By: Kelly Ahern, guest blogger
There comes a time where fashionistas everywhere join together in gleeful anticipation.
Twice a year fashion’s biggest and brightest minds meet in bustling New York City to share their latest creations. Besides the fact that this A-list crowd of designers throw one hell of a party– it’s the trends we yearn for. Those few not-so-subtle commonalities that we integrate into our seasonal wardrobes.
NYFW Fall 2011 was no exception.
Among the major emerging trends, that the fashion world has been buzzing about, include chic calf-length hemlines, bold color combinations, dramatic ponchos, nearly floor-length cloaks, strong dark furs and eye-popping patterns.
From raising a family – and being newly pregnant – to creating a killer runway presentation.
Rumor has it that Beckham is currently submitting pieces to the soon-to-be- Princess Kate Middleton.
Add royal stylist-extraordinaire to her resume and this chic Brit has done it all.
Beckham’s Fall 2011 collection was a daring departure from her typical tailored, frame hugging mini dresses.
Throughout her 29 piece collection, the Bristish designer strayed from skin tight silhouettes and embraced a much easy breezy carefree attitude.
Her loose, draping dresses glided down the catwalk in bright primary colors – a pallet sure to warm up the season.
The collection was special for many reasons in particular, the most importnant being that Beckham had the opportunity to present the 100th dress she has ever designed.
The striking saffron, double collar, fitted dress was adorned with her classic signature zip running down the spine.
“It was important for me to make my 100th dress one of my signature silhouettes. This dress represents not only where my original vision began, but also highlights the key elements of this season, “ said Beckham.
Beckham and Christian Louboutin also premiered their first shoe collaboration; the stylish frocks were accessorised with knee-high boots ans sultry heels.
Beckham certainly didn’t stop there. She continued to impress with a mixture of hooded comfortable dresses and blousy, silken ensembles as well as a wealth of pleats in metallic chiffon and jacquard.
Marc by Marc Jacobs
Marc never disappoints.
Jacobs proved that the Seventies trend is to survive another season as his Marc by Marc Jacobs collection insinuated a retro revival.
Slinking down the catwalk in soft fedoras and tinted shades the Marc Jacobs models were outfitted in high-waisted trouser pants, preppy plaid, tailored cinch-waisted jacktes and an abundance of soft sensual silks; further enhancing the label’s reputation as the go-to name for quirky trendsetters.
It’s clear that Jacobs has one of the most influential shows – and one of the most anticpated – throughout all of NYFW.
So it should come as no suprise that some of the must-have fall trends, that the industry is ushing over, can be found within the Marc by Marc Jacobs collection.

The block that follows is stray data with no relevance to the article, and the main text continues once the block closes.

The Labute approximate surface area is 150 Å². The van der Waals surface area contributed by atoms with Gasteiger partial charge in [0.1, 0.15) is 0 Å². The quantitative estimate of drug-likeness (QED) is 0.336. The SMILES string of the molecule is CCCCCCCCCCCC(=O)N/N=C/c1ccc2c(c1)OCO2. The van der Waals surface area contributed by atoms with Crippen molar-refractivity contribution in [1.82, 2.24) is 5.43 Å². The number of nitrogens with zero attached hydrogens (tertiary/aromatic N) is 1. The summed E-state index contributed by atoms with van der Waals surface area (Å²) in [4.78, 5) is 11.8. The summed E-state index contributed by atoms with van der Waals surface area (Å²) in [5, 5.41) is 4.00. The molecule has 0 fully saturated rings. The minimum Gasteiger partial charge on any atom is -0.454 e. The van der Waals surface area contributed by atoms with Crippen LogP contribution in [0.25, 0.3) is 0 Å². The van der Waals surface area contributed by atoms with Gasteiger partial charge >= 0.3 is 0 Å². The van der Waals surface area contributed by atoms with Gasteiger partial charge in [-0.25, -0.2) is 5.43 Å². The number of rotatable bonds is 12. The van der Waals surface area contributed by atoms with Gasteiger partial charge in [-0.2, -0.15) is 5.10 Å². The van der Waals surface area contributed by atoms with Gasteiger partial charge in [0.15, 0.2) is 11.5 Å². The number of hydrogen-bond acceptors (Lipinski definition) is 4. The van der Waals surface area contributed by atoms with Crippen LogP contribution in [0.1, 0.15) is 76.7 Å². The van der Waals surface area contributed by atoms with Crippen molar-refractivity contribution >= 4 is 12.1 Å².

For one, Jacob’s bold, striking patterns were a treat for the eyes.
By mixing and matching prints, Jacobs created a look that not only was cohesive but looked nearly effortless.
With soft fabrics that hugged each frame, belted waistlines and simple, earth-toned accessories Jacobs made vintage look trendier than ever.
Shades of burnt orange, saffron, camel and plum were paired with sleek simple hair.
There was an ample amount of tweed as well, which just added to the overall Seventies feel.
Delicated knits and long sleeves gave this collection a much more polished, adult-look compared to his typical youthful, flirty creations.
Yet again, another NYFW trend is seen in Jacobs’ calf-length hemlines – seen both in his dresses and form fitting skirts.
His successful combination of synthetic metallic fabrics coupled with fitted couture tops captures a futuristic meets delicate, lady-like persona.
Ever wonder how much a show of such epic proportions – like that of Marc Jacobs – actually costs?
Interestingly enough, a recent post from Styleite, broke it down estimating that the show must have cost around a cool million dollars.
According to the post, Jacobs hired 63 models to appear in 63 outfits for a total of 45 seconds at a time.
The eccentric designer had 1,100 yards of white vinyl shipped from California to New Jersey, where it was then turned into the 20-foot columns that bordered the entrance to the catwalk. The benches, lining the runway were mirrored by hand, as was the runway.
All in all, approximately five hundred guests attended the show, and witnessed the stylish beauty that is Marc by Marc Jacobs.
Kelly Ahern is a recent Roger Williams University graduate living in New England. Graduating with a degree in Communications-Public Relations and a Core Concentration in Italian, Ahern is an aspiring PR professional who loves social media, fashion and traveling. Currently she is a Social Media & Content Strategist for a Rhode Island-based digital marketing firm. You can find her on Twitter @Kelly_Ahern.
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